GoPro has cool "quick edit" video editor, called Quik Desktop. It'll only import videos generated with GP's own cameras. As long as I use GP's camera's Quik is fabulous.

However, sometimes I want to include a clip or two from other video sources (ie: mobile phone shot).

GP cameras save in MP4, h264, which I can transcode into. I can also match resolution, framerate. But it seems like it's not enough. Are there scripts, or easy-to-use bindings into mediainfo to "clone" the metadata? I can work most popular Linux/unix scripting languages.

Thank you!


This is something only the product's tech support can answer. They can use any of the format's features that doesn't noticeably affect playback to secretly mark a file. You signed up for this by using software that is tied to a product. Below is what they let on.

If you give a sample of a valid file, we might be able to see anything unusual about it.

Here's all the GoPro's support says:


Video files are recorded using the h.264 codec and the MP4 file type, the exception being some resolution/frame rate combinations on the HERO6 Black. With the HERO6 Black, HEVC (h.265) is utilized for applicable modes. For more information, see: HEVC Explained.


Step 1: View and Trim

The following formats can be imported into “Step 1: View & Trim” and converted into GoPro CineForm files for use in “Step 2: Edit”. You can use GoPro App for Desktop to open these files in Step 1 as well.

MP4 video files from the original HD Hero Original, HD Hero 2, HERO3, HERO3+, HERO and HERO4 cameras. JPG files from GoPro HD Hero, Hero 2 and Hero 3 cameras (.jpgs from other sources may work, but have not been tested nor are they officially supported)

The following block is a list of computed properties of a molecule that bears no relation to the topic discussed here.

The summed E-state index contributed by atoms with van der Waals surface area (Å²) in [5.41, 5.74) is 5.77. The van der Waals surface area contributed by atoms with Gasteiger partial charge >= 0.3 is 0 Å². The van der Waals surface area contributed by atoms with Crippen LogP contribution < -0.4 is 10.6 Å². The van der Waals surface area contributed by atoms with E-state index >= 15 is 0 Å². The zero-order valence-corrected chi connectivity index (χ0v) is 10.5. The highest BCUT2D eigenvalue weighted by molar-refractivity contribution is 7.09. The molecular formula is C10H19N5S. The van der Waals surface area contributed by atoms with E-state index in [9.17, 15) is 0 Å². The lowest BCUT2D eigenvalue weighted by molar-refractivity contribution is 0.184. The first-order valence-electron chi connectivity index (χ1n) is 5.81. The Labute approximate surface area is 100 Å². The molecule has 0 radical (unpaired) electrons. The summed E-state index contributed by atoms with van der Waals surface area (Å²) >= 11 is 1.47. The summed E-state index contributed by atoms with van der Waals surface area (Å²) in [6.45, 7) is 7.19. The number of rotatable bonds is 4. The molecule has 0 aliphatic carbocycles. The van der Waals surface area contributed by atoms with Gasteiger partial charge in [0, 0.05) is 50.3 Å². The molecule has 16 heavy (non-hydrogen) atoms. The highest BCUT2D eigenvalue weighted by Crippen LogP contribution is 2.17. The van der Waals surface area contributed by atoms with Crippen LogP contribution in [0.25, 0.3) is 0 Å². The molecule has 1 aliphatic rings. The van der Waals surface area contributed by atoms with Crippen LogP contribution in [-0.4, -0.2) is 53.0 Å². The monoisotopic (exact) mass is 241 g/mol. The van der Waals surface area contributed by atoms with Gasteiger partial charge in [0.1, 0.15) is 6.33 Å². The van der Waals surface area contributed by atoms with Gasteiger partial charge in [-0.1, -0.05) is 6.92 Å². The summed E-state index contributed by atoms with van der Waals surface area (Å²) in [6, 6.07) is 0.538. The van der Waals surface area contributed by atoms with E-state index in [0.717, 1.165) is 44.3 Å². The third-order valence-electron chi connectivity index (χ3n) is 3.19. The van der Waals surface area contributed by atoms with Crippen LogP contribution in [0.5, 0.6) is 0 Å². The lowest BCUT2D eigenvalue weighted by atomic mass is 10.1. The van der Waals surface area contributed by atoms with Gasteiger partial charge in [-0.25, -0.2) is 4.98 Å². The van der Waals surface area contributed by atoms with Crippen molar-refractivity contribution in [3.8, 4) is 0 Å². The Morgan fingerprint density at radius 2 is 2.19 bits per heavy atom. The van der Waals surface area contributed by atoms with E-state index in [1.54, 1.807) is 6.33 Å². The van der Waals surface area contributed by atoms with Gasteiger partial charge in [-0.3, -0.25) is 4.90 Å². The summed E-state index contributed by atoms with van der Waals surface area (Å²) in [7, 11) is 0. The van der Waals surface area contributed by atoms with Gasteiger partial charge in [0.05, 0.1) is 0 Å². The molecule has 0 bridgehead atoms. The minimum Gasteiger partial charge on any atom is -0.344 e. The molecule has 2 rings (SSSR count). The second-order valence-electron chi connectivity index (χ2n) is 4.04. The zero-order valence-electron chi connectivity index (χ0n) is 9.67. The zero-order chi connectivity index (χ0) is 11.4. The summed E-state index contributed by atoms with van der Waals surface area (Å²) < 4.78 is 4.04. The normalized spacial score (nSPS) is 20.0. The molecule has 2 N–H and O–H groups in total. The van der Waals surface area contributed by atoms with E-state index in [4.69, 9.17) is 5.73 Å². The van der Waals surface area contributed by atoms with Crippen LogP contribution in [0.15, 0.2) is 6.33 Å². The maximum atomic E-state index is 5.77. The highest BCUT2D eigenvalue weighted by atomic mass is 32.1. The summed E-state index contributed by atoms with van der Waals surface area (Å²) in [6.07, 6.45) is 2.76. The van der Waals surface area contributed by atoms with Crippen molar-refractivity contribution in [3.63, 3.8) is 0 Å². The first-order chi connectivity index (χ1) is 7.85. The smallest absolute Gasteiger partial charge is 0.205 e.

Step 2: Edit

Step 2: Edit can import the following file formats:

Video formats: GoPro CineForm AVI or MOV files (MOV only on Mac)

Audio formats: MP3, WAV, AIFF, M4A and CAF

  • Thanks for looking those things up. The first doc, I had - confirms MP4/h.264. Second doc is about a different bit of software. I know this is not supported. I'm hoping to dress my files up, in Trojan horse fashion, by mimicking their format and metadata. Maybe it works, maybe it doesn't. Just need some help locating practical tooling to do this... – Martin Langhoff Feb 14 '18 at 15:47
  • @MartinLanghoff As I said, theoretically, it can be anything. The simplest though is some custom field in metadata. mediaarea.net/en/MediaInfo that you already mentioned will likely show those. What else do you expect to hear? – ivan_pozdeev Feb 14 '18 at 16:03

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